Elegoo Saturn vs Anycubic Mono X

Elegoo Saturn vs Anycubic Photon Mono X: need help deciding between budget resin printing’s brightest stars?

I don’t blame you, given their similarities and similar price tags – but there are a few differences that will serve some projects better than others.

Overall, if you prioritize a larger build volume, then the Anycubic Photon Mono X is the better option. However, if you prefer a more reliable and sturdy build with a resin fill level indicator, then the Elegoo Saturn is a great choice.

Overall, both the Anycubic Photon Mono X and Elegoo Saturn represent good value for money. The price difference is pretty marginal, so it just comes down to which features you value most.

I’ve discovered the strengths and weaknesses of both of these 3D printers over the past couple of years, and will walk you through them so you can make the right choice.


Anycubic Mono X

Available at:


Elegoo Saturn

Available at:

Elegoo Saturn vs Anycubic Photon Mono X – The Printers

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Anycubic Photon Mono X

  • Printing technology: Resin MSLA
  • Build volume: 192 x 120 x 245 mm 
  • Layer height: 50 microns
  • LCD: 8.9” 4K monochrome
  • Connectivity: USB, Wi-Fi
  • Software: Photon Workshop, ChiTuBox, and Lychee
Anycubic Mono X

Launched as a super-sized version of the popular Photon Mono, the Mono X is a top-level consumer resin printer. Much like the Elegoo Saturn, the aim is to deliver all the precision and fine detail of resin printing at a price point most consumers won’t cower at.

Under the hood, or should we say vat, it houses an 8.9″ 4K monochrome LCD pushing an XY layer height of 50 microns for superb detail and finish.

Its most distinguishing feature is, however, a large 192 x 120 x 245 mm build volume, giving makers a fair bit more Z-axis space than most resin printers in the same category. Anycubic has also thrown in Wi-Fi connectivity for remote monitoring alongside a robust construction centered on an all-metal chassis and removable yellow cover.

Much like the Elegoo Saturn, Anycubic Photon Mono X doesn’t dawdle, pushing print speeds of 1-2 seconds per layer, a significant improvement on the first generation Photon that came before it.

The printer ships with Anycubic’s own Photon Workshop slicer, although there are also well-tuned profiles for popular third-party alternatives like Lychee and ChiTuBox.


  • High print quality
  • 4K LCD
  • Larger build volume – especially the very large 245mm z-axis


  • Poor Wi-Fi functionality
  • Warped plate issues

Elegoo Saturn

  • Printing technology: Resin MSLA
  • Build volume: 192 x 120 x 200 mm 
  • Layer height: 50 microns
  • LCD: 8.9” 4K monochrome
  • Connectivity: USB, Ethernet
  • Software: ChiTuBox
Elegoo Saturn

The Elegoo Saturn is an entry-level resin printer that in many ways sets the benchmark for affordable midsize machines, using the ever-popular Elegoo Mars as a blueprint with some sensible tweaks to cater for a boosted build volume. It produces high-quality prints at a price previously reserved for much more expensive LCD printers.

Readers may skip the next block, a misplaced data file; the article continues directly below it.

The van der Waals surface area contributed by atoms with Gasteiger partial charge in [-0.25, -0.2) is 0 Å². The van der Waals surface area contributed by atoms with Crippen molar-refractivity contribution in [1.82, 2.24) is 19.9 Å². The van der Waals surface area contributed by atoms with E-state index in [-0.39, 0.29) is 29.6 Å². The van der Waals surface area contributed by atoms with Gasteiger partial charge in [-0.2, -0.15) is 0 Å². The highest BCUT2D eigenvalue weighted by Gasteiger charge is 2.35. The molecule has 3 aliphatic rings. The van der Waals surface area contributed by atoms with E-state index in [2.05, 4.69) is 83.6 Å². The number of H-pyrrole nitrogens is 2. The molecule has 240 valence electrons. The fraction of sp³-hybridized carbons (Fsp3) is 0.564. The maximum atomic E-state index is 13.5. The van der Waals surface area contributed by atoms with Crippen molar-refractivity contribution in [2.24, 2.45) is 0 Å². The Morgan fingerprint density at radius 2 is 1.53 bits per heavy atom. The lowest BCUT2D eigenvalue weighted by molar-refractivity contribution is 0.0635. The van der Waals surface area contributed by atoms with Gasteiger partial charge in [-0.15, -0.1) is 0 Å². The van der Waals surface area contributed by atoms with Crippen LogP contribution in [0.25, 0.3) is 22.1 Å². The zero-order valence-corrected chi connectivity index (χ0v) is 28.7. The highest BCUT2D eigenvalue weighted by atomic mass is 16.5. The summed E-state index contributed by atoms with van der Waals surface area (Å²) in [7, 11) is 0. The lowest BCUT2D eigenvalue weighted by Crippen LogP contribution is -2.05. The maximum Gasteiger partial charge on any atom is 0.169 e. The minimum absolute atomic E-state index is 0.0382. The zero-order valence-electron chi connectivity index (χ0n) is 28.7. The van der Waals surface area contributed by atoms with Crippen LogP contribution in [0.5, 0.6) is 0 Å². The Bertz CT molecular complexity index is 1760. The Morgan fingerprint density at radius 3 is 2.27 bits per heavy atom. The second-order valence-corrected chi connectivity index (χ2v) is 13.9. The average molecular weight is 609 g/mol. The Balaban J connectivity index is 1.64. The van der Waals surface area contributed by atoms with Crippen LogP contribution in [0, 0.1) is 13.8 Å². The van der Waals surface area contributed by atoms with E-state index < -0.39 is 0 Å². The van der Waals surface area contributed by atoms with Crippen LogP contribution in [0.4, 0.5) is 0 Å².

It features a sleek 8.9” 4K monochrome with a 3840 x 2400 pixel resolution alongside a 192 x 120 x 200 mm build volume capable of an XY layer height of 50 microns, a precision that even two years after launch feels like a steal. A sturdy all-metal build and the guidance of dual-linear rails along with a removable shroud in Elegoo’s signature red tint ensure reliability meets aesthetics.

However, where the Elegoo Saturn stakes its claim as one of the go-to budget resin printers is the print speed. The printer can competently cure layers in a nippy 1-2 seconds, making it 60% faster than competing RGB LCD printers without any loss in features and details, according to Elegoo.


  • 4K LCD
  • Excellent print quality
  • Affordable


  • No resin fill level indicator

Elegoo Saturn vs Anycubic Photon Mono X – At A Glance

With introductions done and dusted, let’s pivot to our Anycubic Photon Mono X vs Elegoo Saturn showdown. We’ll dive into the essential features of each printer to determine what sets them apart.

It’s worth noting that the printers are incredibly similar in what they set out to offer makers. Based on our testing, they’re the two best mid-size resin 3D printers you can buy. So, whichever one you opt for, rest assured you’ll be investing in one of the best budget printers out there.

Elegoo Saturn vs Anycubic Photon Mono X – Head-to-Head Comparison

LCD Screen

The Anycubic Photon Mono X comes with an 8.9” 4K monochrome LCD pushing a 3840 x 2400 pixel resolution. In practice, you’re looking at a 50 micron XY resolution. It allows for a layer cure time of 1-2 seconds per layer.

The Elegoo Saturn employs an identical 8.9” 4K monochrome LCD with a 3840 x 2400 resolution, XY axis 50-micron resolution, and 1-2 seconds layer cure time. As they are both monochrome screens, they boast excellent life spans compared to their RGB counterparts. Although, as with any resin MSLA printer, expect to replace the LCD at some point due to natural wear and tear.

Build Volume & Build Plate

This is the main difference.

The Anycubic Photon Mono X’s 192 x 120 x 245 mm build plate is larger than the Elegoo Saturn’s 192 x 120 x 200, so go for the Mono X if you plan to print tall prints.

On the Elegoo Saturn, the build plate is sandblasted, while the Photon Mono X plate has a smooth ground surface finish. While different, both offer solid adhesion and print error negation despite their different finishes.

Certain early models of the Anycubic Photon Mono X had minor build plate issues, but Anycubic remedied the issue in subsequent batches. Though in the extremely unlikely chance any problems surface, the company is more than happy to send out a replacement.

To stress this point, the problem popped up exclusively on the first run of Anycubic Photon Mono X units, so you can buy one safe in the knowledge you won’t have to contend with plate irregularities.

Print Quality

With almost identical specifications, the print quality between the two printers is indistinguishable in our experience. Both deliver solid, reliable results with ultra-fast curing times. Details render beautifully with next to no touch-up work required. They excel particularly well for models, figurines, and miniatures with fine details.